TWISTED HU­MOUR

Jon Bell is pre­pared to live and die by the skit show sword but hopes Black Com­edy will find an au­di­ence ready to look beyond colour

The Gold Coast Bulletin - Play Magazine - - TV - ANNA BRAIN

It’s ei­ther funny or it’s not. That’s Jon Bell’s at­ti­tude to his new skit show, Black Com­edy. The writer and per­former isn’t in­ter­ested in “po­lite laugh­ter, be­cause it’s made by in­dige­nous peo­ple”. He com­pares the sit­u­a­tion to an episode of Se­in­feld.

“You know when his den­tist con­verts to Ju­daism? Jerry goes to his Rabbi, who asks ‘Does this of­fend you as a Jewish man?’ and Jerry goes, ‘No, it of­fends me as a co­me­dian’,” Bell says.

“I think it’s a lit­tle bit like that. I’d like us to be gen­uinely funny, or gen­uinely not. Live and die by the sword.”

Bell’s con­ver­sa­tion is pep­pered with bib­li­cal ref­er­ences, which he says comes from be­ing the kid who sat in Sun­day school and asked a mil­lion ques­tions. This in­quis­i­tive ten­dency led to one of his favourite char­ac­ters, Hezekiah, who quizzes Noah as he pre­pares to build his ark.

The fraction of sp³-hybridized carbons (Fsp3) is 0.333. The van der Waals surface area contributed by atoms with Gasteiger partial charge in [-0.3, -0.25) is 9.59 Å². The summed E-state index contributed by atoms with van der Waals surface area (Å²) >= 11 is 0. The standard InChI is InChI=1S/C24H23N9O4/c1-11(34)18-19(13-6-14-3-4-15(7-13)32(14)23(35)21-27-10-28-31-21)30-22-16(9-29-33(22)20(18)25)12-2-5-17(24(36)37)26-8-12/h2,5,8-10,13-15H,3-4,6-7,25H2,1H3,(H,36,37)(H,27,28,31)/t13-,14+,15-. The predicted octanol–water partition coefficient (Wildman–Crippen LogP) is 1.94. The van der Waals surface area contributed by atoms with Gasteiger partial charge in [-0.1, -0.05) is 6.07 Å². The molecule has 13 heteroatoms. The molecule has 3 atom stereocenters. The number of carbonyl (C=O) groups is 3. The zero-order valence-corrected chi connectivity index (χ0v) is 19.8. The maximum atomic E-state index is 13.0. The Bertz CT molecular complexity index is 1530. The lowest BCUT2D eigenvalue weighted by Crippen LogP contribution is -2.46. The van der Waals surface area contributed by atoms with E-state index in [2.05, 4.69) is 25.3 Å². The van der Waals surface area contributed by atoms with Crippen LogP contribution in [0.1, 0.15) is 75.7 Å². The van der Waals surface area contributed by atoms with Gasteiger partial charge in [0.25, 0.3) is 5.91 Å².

“Like, ‘Are you go­ing to sub­con­tract that? Not putting you down. Just say­ing, you’re not re­ally a home handy­man’,” Bell says.

“It’s a nice lit­tle twist on the fact that Noah has to go and build this huge ark. I like the idea that it’s slightly emas­cu­lat­ing him.”

Bell grew up in north­ern NSW, and started to study law in Syd­ney, but quickly found it wasn’t for him.

“What I prob­a­bly wanted to be was on LA Law,” Bell says. “I did a year of uni, hated it, and then I got into per­form­ing arts.

“Then I went home to look after my daugh­ter, and I sort of raised her as a sin­gle dad. I couldn’t do any per­form­ing arts stuff be­cause I had to have a nine-to-five and be a re­spon­si­ble dude. So that’s when I got into writ­ing. I’m com­ing back into the per­form­ing arts now.”

Bell’s flair for writ­ing drama was firmly es­tab­lished with The Gods of Wheat Street and Red­fern Now. He says he be­came “the funny guy” by ac­ci­dent.

“I’ve put scripts to Screen Aus­tralia, se­ri­ous ones, and said, ‘Or, I can make this one about two brothers whose car broke down in a fast food drive through’. And they’re like, ‘Why don’t you do the funny one?’ I don’t know how I be­came a funny guy.”

Black Com­edy has cameos from Matt Day, Jeff McMullen, Deb­o­rah Mail­man, Sacha Hor­ler and Brooke Satch­well.

Jon Bell (front right) with per­form­ers from his new skit show

Black Com­edy.

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